Exactly how does one go from ordinary citizen to professional franchise owner? Find out how—and why—from Danette Kelley Smith.
When you first meet Danette Kelley Smith, you know right away that this woman has a heart the size of her native Texas. And while Will Rogers may not have specifically been referring to Danette when he famously commented that a stranger is just a friend that he hadn’t met yet, he certainly could have been. So it was that within fifteen minutes of taking a seat next to her on a cross-country Southwest Airlines flight, I’d learned that she was an aspiring professional poker player…and the co-owner of a highly accomplished professional paintball franchise. Since that time, I’ve enjoyed several conversations with Danette. Like this one, about—among other things—the joys of her favorite sport…
But enough about waves, and me…let’s talk about Danette Kelley Smith, co-owner of the professional paintball team, the Houston Heat.
Crazy, isn’t it?
Yes, at first glance it does sound a little crazy, which is why I really wanted to talk it through with you. You own a professional sports team, which is not something that a whole lot of people can say. So revisit for me how paintball originally came into your life.
Well, it originally came into our lives when we lived in Oklahoma City—we lived there from 2001 to 2003, so husband working at UPS, doing team-building things for his UPS people, and asked son Ryan to go along. And, I don’t know if Randy had ever played paintball before, but it was the first time Ryan played, and I just know he absolutely fell in love with it. I guess when people find that sport that just clicks with them…you know, he had played baseball, he had played basketball, like all little kids do. Even played some soccer. And he always did well—I mean, he’s athletic. But nothing grabbed him like paintball.
Then we moved to Chicago, and he was in middle school when he really started playing again, or picked it up. I guess he met some kids at school that played paintball, and of course that rang in his ear and he said, ‘Where do you play?’ So he started playing at a local field—I say local, it was forty-five minutes away. And then, the PSP, which is the largest league in the world, they have an event in Chicago every year. So in 2007 our team, Distortion played five-man, started in the lowest division—that was when he started competing on a national level. So he competed the last half of ’07, and then Distortion competed in ’08, ’09, 2010. And in 2011, they won, in their division, which was Division Two, they won World Cup. So they had been, you know, they had moved up divisions each year, just progressively done better and better, and Randy, my husband just really wanted to compete at the ultimate highest level in paintball, and put together a professional paintball team and just like I said, compete at that higher level.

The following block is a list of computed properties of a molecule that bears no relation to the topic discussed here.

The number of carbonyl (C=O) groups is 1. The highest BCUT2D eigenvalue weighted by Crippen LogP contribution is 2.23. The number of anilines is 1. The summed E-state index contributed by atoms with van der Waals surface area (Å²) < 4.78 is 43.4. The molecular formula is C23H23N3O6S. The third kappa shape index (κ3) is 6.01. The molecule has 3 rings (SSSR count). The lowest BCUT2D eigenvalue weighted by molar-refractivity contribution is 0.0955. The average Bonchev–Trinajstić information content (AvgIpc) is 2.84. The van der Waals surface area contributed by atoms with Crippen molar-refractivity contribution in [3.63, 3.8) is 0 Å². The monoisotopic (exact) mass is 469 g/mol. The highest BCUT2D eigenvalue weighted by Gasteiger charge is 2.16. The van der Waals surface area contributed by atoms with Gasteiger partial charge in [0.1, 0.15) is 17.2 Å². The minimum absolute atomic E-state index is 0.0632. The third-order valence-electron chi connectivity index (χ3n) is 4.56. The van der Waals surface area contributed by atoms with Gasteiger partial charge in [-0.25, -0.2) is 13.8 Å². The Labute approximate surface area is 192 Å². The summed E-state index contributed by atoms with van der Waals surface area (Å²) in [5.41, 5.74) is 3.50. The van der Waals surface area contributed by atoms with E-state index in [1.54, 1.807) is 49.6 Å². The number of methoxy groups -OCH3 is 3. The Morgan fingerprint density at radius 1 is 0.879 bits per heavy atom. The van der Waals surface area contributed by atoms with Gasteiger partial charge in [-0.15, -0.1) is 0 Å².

Was the professional part of it a big thing all along for Ryan and Randy, or did they just continue to get better and seek better competition to a point where all that was left was the professional level?
I think that might have been it. I’ll tell you why I say that. I don’t recall Randy and Ryan going to the grandstands to watch the pro teams play. You know, I don’t think that was…The driving force…in anybody’s mind in the beginning. Definitely no. So it was an evolutionary thing where they just got better. I don’t know when it switched… well what happened in the year 2011 we actually had a team in Canada as well, because we were living there. So we competed in, whenever we played World Cup, which is always in October, always in Florida, they actually had the Richmond Cup—which was the championship of the Canadian event—they were playing it in Florida as well. And so Distortion was playing World Cup U.S., and we had a team that was playing Canada. And both of our teams won first place, which was just craziness. And then, like six weeks later, in November—maybe it was four, it wasn’t that much longer—we played a seven-man event in Vegas… What happened was Aftershock is a pro team in the PSP division, and they were not going to play in the NPPL, which was the seven-man that came to in Huntington Beach. Aftershock as a team was not going to play in that series. And so my husband Randy asked the owner of Aftershock if he could take Aftershock to the event as long as he had control over who the roster was. And the owner said, ‘Yes.’ So it was actually Randy and I that traveled with the team and Randy chose the roster, and we were under the name of Aftershock. In Vegas, Aftershock won first place, which still to this day is probably the most insane victory of all. And why do you say that? Because it was four guys who were seasoned pros and four rookies from Distortion. And totally not on the radar and beat Dynasty, which is you know, the best-known team around the world of paintball, and took first place. I mean, it was just, it was just crazy, I think, just because of the roster.
Now what was the triggering event at which you said, “Let’s buy a team. Let’s create a new professional paintball franchise”?